08 March, 2009
The Kathmandu Post, 02/27/2009
I laughed out loud when I read this news story: China’s State Administration of Cultural Heritage lodged a protest when the auction house Christie sold two bronze sculptures—the head of a rat and a rabbit—at US$36 million.
According to an AP report: “"Christie's obstinately went on with the auction of the Summer Palace relics, going against the spirit of relevant international conventions and the international common understanding that cultural relics should be returned to their country of origin," the administration said in a statement.”
China, which has flouted every law in the international lawbooks, from human rights to environment, from labor standards to media freedom, from ethical standards of treatment of prisoners to copyright, is now evoking international law to shame Western pirates! Isn’t that ironic? But now we know. Even China, it appears, is willing to quote international law when expedient.
China gets furious when Yves St. Laurent makes a pile of cash selling stolen Chinese art—but China doesn’t get upset when it makes a pile of cash pirating Western art. All the Mona Lisa on tea-trays—shouldn’t China be paying a royalty to Bill Gates for that? I heard he owns the rights to that image.
Our own Maoists seem to have learnt this pick-and-choose method of following laws from our neighbour: one day they cite international human rights laws, the next day they apologize for beating up or killing people. Even a child knows the limitations of “sorry”—sorry is okay for scrawling on walls with crayons or breaking a glass. “Sorry” is not adequate for assault or murder. (And while we are on the topic of terminology, lets get clear on “martyr”—a martyr is someone who voluntarily sacrifices his/ her life or freedom to further a cause or belief. A person murdered by criminals, or one who loses his life in a road accident caused by inadequate traffic and road maintenance management, cannot be termed a martyr.)
Chinese Assistant Minister of Foreign Affairs Hu Zhengyue flew in to Nepal, shook hands with Prachanda, offered a 400 MW electricity project in Jajarkot, told him to keep the Tibetans under control, then flew off again. How insulting! Does the minister think Nepalis are so easily bought? The least he could have done is offered us a couple of new highways, a solar power manufacturing factory, and at least a 1000 MW electricity plant. And if the Chinese are so filthy rich, why don’t they just throw in a solar powered car for each of Nepal’s 30 million citizens? And add a special pirated DVD containing the oeuvre of Chinese cinema for each? Now we’re talking.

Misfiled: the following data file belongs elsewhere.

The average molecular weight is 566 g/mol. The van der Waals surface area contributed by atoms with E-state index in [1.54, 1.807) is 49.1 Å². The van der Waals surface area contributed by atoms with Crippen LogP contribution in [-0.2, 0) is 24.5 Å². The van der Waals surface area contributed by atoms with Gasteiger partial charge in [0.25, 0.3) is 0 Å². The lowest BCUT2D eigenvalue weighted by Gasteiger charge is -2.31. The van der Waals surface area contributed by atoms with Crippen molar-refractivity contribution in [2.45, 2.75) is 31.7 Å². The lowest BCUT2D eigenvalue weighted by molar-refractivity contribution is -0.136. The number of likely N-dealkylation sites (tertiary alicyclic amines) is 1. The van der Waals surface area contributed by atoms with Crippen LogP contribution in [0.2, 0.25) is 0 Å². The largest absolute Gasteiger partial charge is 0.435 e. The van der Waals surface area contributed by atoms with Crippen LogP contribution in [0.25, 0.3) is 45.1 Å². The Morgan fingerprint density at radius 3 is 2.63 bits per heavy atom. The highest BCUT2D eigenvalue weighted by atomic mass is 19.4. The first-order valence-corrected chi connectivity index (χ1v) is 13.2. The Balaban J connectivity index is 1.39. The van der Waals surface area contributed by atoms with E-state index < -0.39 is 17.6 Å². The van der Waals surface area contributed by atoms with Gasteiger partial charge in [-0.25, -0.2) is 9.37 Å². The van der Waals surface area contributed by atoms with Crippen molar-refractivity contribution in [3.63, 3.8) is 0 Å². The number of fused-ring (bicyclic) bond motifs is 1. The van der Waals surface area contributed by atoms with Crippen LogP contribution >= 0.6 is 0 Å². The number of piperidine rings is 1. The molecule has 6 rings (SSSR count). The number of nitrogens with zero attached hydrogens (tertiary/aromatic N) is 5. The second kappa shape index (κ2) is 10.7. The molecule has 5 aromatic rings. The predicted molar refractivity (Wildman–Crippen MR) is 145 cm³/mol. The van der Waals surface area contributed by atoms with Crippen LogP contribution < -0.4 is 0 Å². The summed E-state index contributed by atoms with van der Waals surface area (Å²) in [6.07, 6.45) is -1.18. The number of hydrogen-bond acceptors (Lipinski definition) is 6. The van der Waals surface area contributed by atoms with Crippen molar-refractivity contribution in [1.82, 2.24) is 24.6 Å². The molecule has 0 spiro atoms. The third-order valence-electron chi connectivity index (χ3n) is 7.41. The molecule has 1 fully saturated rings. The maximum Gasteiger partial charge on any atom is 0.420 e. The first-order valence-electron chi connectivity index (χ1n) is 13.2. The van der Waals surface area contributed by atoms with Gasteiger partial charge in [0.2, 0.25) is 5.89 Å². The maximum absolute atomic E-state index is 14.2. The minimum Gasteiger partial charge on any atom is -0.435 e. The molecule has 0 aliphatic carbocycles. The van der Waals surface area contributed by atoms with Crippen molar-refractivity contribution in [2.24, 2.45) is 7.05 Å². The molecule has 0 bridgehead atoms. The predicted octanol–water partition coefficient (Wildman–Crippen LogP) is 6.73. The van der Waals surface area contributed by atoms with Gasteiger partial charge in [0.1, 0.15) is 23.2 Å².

There is a lot of buzz around the new relationship with China—a new version of the 1950 treaty, and special economic processing zones that China may invest in. But do we really want to follow that model of creating incredibly repressive work environments in which people are locked in and forced to work for hours to create more and more cheap clothing for the Western world? Is this really the way forward for Nepal? Does Nepal always have to follow China, or can David lead Goliath?
The Tibetans living in Nepal are Nepali citizens, whether the 1991 Constitution recognizes them as such or not. Those who came in 1959 have lived here for around fifty years, and know more about Nepal’s history than many living Nepali youth. Those who were born here, despite Nepal’s unwillingness to recognize them, are Nepali nationals, born and raised here, speaking the language and knowing no other country. Tibetans have enriched Nepal’s cultural and religious landscapes, strengthened our economy and trade, influenced our arts, revived our architecture, sung our songs and made our films. They are our citizens and have as much right to be in Nepal and to enjoy the rights of every Nepali citizen—including the right to free assembly and protest.
The Nepali state forces Tibetans to face humiliation in their lives—making it difficult for them to travel, buy property, or access basic services which require proof of citizenship. Despite all this, Tibetans have thrived in Nepal, and some have settled down roots. For many, though, Nepal remains a hostile country and unfortunately migration from Tibetan communities are on the rise, as with other communities in Nepal. If we are to make this a hospitable country, the new Nepali Constitution must give Tibetans legal recognition as naturalized citizens, as other democratic countries do. And it must give them equal rights to those of all other ethnic and religious groups. We can’t undo China’s stupidity in decimating and applying genocidal policies to one of its most potent cultural groups. What we can do is embrace our own, and perhaps, through that, show them the way.
There was a joke that circulated in Nepal during the Eighties. When it rained in Russia, the joke went, the Communists in Nepal would open up their umbrellas. Let it not be said that when repression starts in China, the Nepali Maoists follow suit. The Nepali politicians are accountable to their own constituency of 30 million Nepali citizens, which include Tibetans-- not to China. And this means that our government should be thinking about ways in which to include Tibetan communities into the Nepali nation—not about how to repress their freedom of speech.
But it is not just Nepali citizens who will be watching what happens on March 10th, the 50th anniversary of the Tibetan people's peaceful uprising in Lhasa, but also the world. Let it not be said that our country, which has pledged to follow democratic norms, got swayed by a paltry bribe.
Nepal to China: no deal with Tibet till you give us a factory that makes cheap, pirated versions of Summer Palace rat and rabbit heads that we can sell to the international market. Then maybe we’ll help you to hang Yves St. Laurent.